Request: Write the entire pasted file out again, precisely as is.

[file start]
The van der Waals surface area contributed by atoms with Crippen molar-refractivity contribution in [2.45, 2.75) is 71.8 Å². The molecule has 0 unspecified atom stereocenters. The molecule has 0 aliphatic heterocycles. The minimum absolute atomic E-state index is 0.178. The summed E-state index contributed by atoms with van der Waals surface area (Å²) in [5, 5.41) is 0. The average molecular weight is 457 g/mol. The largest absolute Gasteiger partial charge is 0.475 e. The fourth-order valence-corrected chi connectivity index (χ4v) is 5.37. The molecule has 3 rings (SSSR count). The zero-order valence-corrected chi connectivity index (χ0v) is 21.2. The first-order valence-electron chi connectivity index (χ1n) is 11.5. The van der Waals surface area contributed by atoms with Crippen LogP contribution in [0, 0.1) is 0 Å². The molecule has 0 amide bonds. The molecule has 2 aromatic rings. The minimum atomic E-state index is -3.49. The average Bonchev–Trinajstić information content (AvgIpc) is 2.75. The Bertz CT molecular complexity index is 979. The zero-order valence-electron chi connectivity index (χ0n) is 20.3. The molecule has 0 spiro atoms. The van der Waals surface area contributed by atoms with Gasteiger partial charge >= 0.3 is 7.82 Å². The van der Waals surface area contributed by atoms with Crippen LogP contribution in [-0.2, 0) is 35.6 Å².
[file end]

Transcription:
The van der Waals surface area contributed by atoms with Crippen molar-refractivity contribution in [2.45, 2.75) is 71.8 Å². The molecule has 0 unspecified atom stereocenters. The molecule has 0 aliphatic heterocycles. The minimum absolute atomic E-state index is 0.178. The summed E-state index contributed by atoms with van der Waals surface area (Å²) in [5, 5.41) is 0. The average molecular weight is 457 g/mol. The largest absolute Gasteiger partial charge is 0.475 e. The fourth-order valence-corrected chi connectivity index (χ4v) is 5.37. The molecule has 3 rings (SSSR count). The zero-order valence-corrected chi connectivity index (χ0v) is 21.2. The first-order valence-electron chi connectivity index (χ1n) is 11.5. The van der Waals surface area contributed by atoms with Crippen LogP contribution in [0, 0.1) is 0 Å². The molecule has 0 amide bonds. The molecule has 2 aromatic rings. The minimum atomic E-state index is -3.49. The average Bonchev–Trinajstić information content (AvgIpc) is 2.75. The Bertz CT molecular complexity index is 979. The zero-order valence-electron chi connectivity index (χ0n) is 20.3. The molecule has 0 spiro atoms. The van der Waals surface area contributed by atoms with Gasteiger partial charge >= 0.3 is 7.82 Å². The van der Waals surface area contributed by atoms with Crippen LogP contribution in [-0.2, 0) is 35.6 Å².